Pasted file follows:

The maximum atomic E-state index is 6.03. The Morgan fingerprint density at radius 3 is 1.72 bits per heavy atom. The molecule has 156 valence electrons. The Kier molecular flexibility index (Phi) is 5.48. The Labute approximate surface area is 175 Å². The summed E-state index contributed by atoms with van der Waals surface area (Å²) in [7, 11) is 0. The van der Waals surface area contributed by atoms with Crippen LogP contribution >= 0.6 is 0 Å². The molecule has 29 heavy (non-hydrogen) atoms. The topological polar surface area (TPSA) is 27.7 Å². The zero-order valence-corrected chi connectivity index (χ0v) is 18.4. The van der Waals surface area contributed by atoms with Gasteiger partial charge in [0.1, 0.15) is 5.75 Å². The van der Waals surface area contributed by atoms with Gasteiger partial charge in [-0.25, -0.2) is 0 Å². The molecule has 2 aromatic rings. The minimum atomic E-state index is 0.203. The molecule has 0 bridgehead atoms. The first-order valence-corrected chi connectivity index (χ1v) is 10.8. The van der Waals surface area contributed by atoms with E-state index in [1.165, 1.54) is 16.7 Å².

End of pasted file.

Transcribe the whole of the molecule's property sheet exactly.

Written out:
The maximum atomic E-state index is 6.03. The Morgan fingerprint density at radius 3 is 1.72 bits per heavy atom. The molecule has 156 valence electrons. The Kier molecular flexibility index (Phi) is 5.48. The Labute approximate surface area is 175 Å². The summed E-state index contributed by atoms with van der Waals surface area (Å²) in [7, 11) is 0. The van der Waals surface area contributed by atoms with Crippen LogP contribution >= 0.6 is 0 Å². The molecule has 29 heavy (non-hydrogen) atoms. The topological polar surface area (TPSA) is 27.7 Å². The zero-order valence-corrected chi connectivity index (χ0v) is 18.4. The van der Waals surface area contributed by atoms with Gasteiger partial charge in [0.1, 0.15) is 5.75 Å². The van der Waals surface area contributed by atoms with Gasteiger partial charge in [-0.25, -0.2) is 0 Å². The molecule has 2 aromatic rings. The minimum atomic E-state index is 0.203. The molecule has 0 bridgehead atoms. The first-order valence-corrected chi connectivity index (χ1v) is 10.8. The van der Waals surface area contributed by atoms with E-state index in [1.165, 1.54) is 16.7 Å².